:: Maybe it was his imagination, but Whale thought he may have seen a slight twinge of recognition from Vines. Maybe the infamous pride of an engineer was still in there somewhere. But then again, maybe “the old days” wasn’t the best topic of conversation. Despite surviving the Ackerman Event, Vines had been horribly scarred, emotionally, and had almost entirely shut down from day one. While Whale had lost a great deal due to the tragedy, Vines had lost so much more. He’d lost his wife of thirty-five years. He’d lost his three grown children. He’d lost his four grandchildren. When he woke up in the 24th century and learned they were all gone, he’d had a breakdown from which he’d never recovered -- and from which he was never expected to recover. He was a permanent resident of the Starfleet Veterans Hospital and when he finally left, it would be in a box. ::

Whale: But the ship I’m on now is pretty good, too. USS Constitution. Galaxy Class. Big bugger -- three times the size of the Ackerman, easily. Engineering covers three decks. You’d love it.

:: No response ::

Whale: Sorry, I’d give you specifics, but you know how I could never remember anything engineering-related? Yeah. Well, I haven’t improved any in that area.

:: For a moment they just sat in silence, Whale watching Vines for any sign of comprehension and Vines staring blankly at nothing at all. ::

Whale: I really wish you could give me some kind of sign that you can even hear me. ::pause:: Life’s been very... complicated. Very complicated lately.

:: Sighing, Whale leaned forward, resting his elbows on the table. ::

Whale: I just feel like I can’t even catch my breath anymore. I almost get killed every time I take a frelling step. I’m so... I don’t know. So out of it. So disconnected. All these people I’m working with, they have all these shared experiences, they have fist-hand knowledge of planets and aliens that we hadn’t even made contact with yet in our day.

:: He paused for a moment to collect his thoughts. ::

Whale: I feel like a gorram anachronism. I don’t belong here. Never will.

:: There was still no reaction from across the table, aside from a small twitch of the upper lip. ::

Whale: And I can’ go back -- I can’t go back in time and resume my old life. :: pause :: I can’t go back and I can’t move forward. So what hell am I supposed to do, Vines? What the hell am I supposed to do?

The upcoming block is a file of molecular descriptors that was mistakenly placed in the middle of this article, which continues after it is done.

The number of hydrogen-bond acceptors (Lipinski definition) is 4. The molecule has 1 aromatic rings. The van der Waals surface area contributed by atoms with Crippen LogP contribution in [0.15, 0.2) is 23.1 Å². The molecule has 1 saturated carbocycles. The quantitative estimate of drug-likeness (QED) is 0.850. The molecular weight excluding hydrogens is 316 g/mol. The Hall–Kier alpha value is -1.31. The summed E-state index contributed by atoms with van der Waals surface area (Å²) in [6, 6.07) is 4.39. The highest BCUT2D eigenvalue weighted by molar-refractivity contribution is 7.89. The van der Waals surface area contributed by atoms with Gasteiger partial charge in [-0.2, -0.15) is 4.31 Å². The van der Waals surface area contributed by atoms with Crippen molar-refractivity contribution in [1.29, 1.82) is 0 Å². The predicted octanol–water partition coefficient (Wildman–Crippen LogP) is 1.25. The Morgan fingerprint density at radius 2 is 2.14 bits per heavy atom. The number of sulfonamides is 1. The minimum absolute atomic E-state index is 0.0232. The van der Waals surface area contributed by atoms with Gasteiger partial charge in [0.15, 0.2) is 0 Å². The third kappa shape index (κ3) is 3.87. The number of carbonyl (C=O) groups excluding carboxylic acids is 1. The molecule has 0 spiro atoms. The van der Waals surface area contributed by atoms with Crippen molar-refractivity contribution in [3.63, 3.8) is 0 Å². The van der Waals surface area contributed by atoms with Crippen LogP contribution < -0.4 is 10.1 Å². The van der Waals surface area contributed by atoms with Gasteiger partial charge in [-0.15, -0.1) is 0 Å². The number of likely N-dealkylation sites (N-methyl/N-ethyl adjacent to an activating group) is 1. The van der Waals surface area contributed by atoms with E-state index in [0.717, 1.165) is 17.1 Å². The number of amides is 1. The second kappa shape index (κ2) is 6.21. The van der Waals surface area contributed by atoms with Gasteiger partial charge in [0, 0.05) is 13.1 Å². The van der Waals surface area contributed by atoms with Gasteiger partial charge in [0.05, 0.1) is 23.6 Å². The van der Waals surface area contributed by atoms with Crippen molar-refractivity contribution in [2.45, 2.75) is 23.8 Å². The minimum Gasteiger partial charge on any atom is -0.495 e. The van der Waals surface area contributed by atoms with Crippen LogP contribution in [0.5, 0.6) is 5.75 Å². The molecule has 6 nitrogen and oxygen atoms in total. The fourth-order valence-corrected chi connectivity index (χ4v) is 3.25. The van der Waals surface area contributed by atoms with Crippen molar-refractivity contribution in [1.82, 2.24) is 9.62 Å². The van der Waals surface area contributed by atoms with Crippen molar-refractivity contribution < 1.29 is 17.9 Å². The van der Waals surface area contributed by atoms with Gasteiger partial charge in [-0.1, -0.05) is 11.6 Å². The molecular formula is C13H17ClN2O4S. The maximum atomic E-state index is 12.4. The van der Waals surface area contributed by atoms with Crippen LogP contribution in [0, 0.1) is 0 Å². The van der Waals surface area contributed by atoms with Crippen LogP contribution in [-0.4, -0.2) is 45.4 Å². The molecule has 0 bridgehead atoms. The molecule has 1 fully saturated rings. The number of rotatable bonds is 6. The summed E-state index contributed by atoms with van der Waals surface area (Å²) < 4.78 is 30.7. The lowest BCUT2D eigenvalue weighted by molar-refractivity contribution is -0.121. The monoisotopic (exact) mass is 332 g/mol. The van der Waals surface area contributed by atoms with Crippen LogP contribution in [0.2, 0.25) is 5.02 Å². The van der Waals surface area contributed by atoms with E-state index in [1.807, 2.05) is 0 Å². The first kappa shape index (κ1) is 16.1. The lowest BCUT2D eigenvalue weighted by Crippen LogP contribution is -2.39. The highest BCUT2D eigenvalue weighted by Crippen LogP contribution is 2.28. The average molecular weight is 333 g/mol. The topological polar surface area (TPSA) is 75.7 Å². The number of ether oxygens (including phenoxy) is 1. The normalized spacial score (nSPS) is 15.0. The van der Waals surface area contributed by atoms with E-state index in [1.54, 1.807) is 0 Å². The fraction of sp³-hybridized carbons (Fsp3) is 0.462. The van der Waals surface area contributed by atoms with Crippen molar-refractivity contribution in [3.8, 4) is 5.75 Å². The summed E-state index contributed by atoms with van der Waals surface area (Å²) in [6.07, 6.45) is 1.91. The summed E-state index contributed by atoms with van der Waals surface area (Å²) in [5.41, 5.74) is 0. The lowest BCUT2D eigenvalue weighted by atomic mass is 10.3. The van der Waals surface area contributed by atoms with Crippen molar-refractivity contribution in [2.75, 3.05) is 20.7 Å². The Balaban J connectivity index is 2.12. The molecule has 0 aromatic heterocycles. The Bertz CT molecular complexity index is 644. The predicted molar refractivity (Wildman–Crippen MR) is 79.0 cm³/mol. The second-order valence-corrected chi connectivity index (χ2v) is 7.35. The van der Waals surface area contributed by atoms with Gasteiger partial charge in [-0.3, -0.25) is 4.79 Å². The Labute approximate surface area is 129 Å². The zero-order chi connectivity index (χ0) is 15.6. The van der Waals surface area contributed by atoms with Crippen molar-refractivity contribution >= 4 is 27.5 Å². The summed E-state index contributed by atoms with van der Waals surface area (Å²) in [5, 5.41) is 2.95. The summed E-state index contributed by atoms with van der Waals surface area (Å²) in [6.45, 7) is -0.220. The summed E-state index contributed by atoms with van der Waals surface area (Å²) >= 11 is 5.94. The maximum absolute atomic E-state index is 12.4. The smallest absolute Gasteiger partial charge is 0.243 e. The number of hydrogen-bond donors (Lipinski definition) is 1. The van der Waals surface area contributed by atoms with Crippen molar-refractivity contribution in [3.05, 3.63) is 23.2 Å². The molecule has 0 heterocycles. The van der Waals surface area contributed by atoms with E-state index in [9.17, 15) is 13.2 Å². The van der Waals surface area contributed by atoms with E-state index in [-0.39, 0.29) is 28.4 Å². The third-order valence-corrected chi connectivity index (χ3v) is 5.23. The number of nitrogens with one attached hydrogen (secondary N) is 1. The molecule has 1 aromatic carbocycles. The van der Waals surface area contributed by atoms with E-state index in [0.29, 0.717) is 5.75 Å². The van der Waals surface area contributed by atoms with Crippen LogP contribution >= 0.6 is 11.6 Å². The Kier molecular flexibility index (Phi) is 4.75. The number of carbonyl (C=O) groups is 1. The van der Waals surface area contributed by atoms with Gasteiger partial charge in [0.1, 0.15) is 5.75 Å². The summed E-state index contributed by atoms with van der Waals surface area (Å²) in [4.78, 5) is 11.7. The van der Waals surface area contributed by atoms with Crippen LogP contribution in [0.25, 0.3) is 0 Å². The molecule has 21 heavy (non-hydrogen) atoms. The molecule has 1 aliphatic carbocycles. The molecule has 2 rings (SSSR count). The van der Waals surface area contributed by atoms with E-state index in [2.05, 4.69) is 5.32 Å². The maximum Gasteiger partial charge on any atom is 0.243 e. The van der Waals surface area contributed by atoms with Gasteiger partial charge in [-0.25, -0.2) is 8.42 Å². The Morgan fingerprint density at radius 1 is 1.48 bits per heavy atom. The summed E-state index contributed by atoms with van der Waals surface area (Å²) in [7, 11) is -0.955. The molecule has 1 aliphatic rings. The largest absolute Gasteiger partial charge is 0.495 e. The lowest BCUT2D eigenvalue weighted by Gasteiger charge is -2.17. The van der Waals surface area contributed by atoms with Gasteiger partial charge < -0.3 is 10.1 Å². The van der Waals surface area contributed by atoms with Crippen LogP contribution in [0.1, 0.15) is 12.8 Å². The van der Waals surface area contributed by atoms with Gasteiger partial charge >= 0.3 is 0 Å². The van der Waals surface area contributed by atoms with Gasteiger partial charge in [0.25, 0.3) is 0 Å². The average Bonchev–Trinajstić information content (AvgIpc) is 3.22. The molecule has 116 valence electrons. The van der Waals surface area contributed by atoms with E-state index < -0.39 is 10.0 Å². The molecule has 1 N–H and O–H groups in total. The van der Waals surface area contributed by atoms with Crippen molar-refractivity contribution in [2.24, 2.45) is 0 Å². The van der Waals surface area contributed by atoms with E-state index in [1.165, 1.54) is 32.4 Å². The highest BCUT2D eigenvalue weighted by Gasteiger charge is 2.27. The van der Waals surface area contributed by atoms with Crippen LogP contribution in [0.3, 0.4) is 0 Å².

:: He looked to Vines, hoping for something -- for anything -- but the broken old man just continued to sit there, his breath rattling in his chest. ::

Whale: Niou-Se, I don’t even know what I’m doing here.

:: Another sigh; another long moment staring at the wall, his shoes, the table -- anything but the broken remnants of a man seated in front of him. Why Vines was essentially a vegetable while Whale himself was fine -- well, “fine” was a relative term, wasn’t it? -- was anyone’s guess. All kinds of counsellors had put forward all kinds of hypotheses -- some even got published for it, the self-aggrandizing turds -- but Whale found all of their reasons far too complicated. They were all engaging in intellectual [...]ion. The real reason Whale came out of the Ackerman Event was the same reason it happened in the first place -- a cosmic toss of the frelling dice. It was luck. ::

:: Pushing his chair back, Whale stood. there was no point in continuing this. Whale was pretty much the only one in the room. ::

Whale: I’ll come by to see you again next time I’m in town.

:: Which would probably be in another two years. ::

:: Shaking his head slightly, Whale began to head out, but as he passed Vines, something brushed his hand. And then he felt a grip -- weak, frail, but a grip nonetheless -- on his left hand. Looking down, he saw the terribly thin, pale fingers of Alton Vines wrapped loosely around his own. ::

Vines: ...Whale.

:: The voice could barely be considered a whisper. It was like the sound of sand flowing through the neck of an hourglass -- just a soft, rolling rasp. ::

Vines: ...don’t...

:: Frowning, Whale knelt beside his former crew mate. ::

Whale: What? Don’t what?

Vines: ...feel guilty. :: pause :: ...for surviving.

Whale: Vines, I just feel-

:: The grip tightened momentarily. ::

Vines: ...shut up. Grown-ups are talking... :: pause :: You have a second chance, Whale. Make it count.

(( Observation Room ))

:: At some point during the exchange, Shelley had found herself fighting back tears. All the horrible things she’d thought about Whale over the past sixty days, all the nasty things she wanted to say to him... none of them seemed to really matter that much anymore. She’d been here at the SVH when the Ackerman survivors had been brought in, but she’d only really ever dealt with their physical injuries. Yes, she’d known there would be some psychological trauma, but the DEPTH of that trauma... she hadn’t even understood it in Whale, a man she considered such a close friend. ::

Otumbé: Okay, sorry about that. We can... Fiona? What’s the matter?

:: Quickly wiping away the tears, Shelley turned to her friend and smiled. ::

Shelley: Just remembering some things. I’m fine.

:: Otumbé nodded and glanced up at the monitor, where Whale was still kneeling beside Vines. ::

Otumbé: You know, I took a peek at his personnel file. He’s a Lieutenant Commander now, Whale is, and he’s survived quite a few crises. :: beat :: If I believed in god, I’d say he had an angel watching over him.

:: Shelley just forced a smile. ::

Otumbé: God or not, SOMEONE loves that guy.

Shelley: Yes...

:: She flicked another glance at the screen. ::

Shelley: Yes. Someone.



Edited by Alleran Tan/Radi Rais